In a reflection about Bill Belleville, I wrote that the beloved author and educator “wrote in such a way that taught us to slow down, to watch the river flow.” Other authors had a lot to say about Belleville, who passed in late July, too. See their reflections below.
I know that the waters of Central Florida have received Bill Belleville’s essence back into theIr flow. He loved them as much as any other and spoke for them with all his being.
He was a wonderful writer who always portrayed Florida with a native insight and special affection
I admired Bill no end—not only as a terrific writer of natural history, but as someone who squeezed every ounce out of his life in Florida. He was a master diver, hiker and kayaker. His message to Floridians, I always thought, was “rise out of that armchair and explore.”
Bill Belleville was a great Floridian. From his outpost in Sanford that he chronicled in his 2006 book, “Losing It All to Sprawl,” to his beloved Saint Johns River that he canoed and captured in his 2000 book, “A River of Lakes,” Bill was one of the best of a new generation of environmental writers. Gruff but gentle, Bill bemoaned a vanishing Florida. On a personal note, Bill plucked Ray Arsenault and me from our turned-over canoe on the Ocklawaha River. Bill Belleville made a difference.
Bill was a good friend for almost 25 years. He was a remarkable man in that he was able to turn personal suffering, which had resulted in a debilitating addiction, into a great love. That was his love of nature, which manifested in time spent out of doors, the stories he told of the places he visited and lived, and also in a fierce but always compassionate defense of the wild. When my first book was published, Bill sent me a note of congratulations in which he quoted Willa Cather: “the history of every country begins in the heart of a man or a woman.”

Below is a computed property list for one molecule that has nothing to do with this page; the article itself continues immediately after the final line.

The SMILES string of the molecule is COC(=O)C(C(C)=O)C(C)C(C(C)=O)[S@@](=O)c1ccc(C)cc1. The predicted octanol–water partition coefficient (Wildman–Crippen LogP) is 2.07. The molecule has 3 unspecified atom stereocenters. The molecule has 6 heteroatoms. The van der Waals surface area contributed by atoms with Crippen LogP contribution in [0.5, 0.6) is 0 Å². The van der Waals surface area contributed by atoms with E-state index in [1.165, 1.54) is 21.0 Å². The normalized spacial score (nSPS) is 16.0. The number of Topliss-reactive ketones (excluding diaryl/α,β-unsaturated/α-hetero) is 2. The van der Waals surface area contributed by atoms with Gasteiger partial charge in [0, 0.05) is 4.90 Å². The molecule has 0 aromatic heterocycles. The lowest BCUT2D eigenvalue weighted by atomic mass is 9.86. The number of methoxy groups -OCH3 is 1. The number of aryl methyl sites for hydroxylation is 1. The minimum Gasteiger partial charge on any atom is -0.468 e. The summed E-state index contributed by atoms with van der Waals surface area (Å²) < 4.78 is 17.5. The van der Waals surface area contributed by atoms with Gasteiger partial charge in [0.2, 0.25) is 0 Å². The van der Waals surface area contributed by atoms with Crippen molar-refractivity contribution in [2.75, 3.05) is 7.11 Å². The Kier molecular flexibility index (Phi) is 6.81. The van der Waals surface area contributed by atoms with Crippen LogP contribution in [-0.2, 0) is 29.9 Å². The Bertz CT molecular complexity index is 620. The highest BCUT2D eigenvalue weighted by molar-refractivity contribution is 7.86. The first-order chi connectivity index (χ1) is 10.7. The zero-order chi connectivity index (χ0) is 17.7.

In another letter he said that he believed that the opening of the heart was the most important work anyone could do, and that work was far harder than the work of writing or diving or being an activist or anything else. That’s how I think of Bill now — he knew that the hardest work of his life was opening the heart and he did it. He went the hard, tough way. I believe that his heart-centeredness was his greatest struggle, his ultimate success, and the legacy he leaves all of us. He opened his heart to the wild world, and because of that, so many of us opened our hearts to him.
Support local journalism in these crazy days. Our small but mighty team is working tirelessly to bring you up to the minute news on how Coronavirus is affecting Tampa and surrounding areas. Please consider making a one time or monthly donation to help support our staff. Every little bit helps.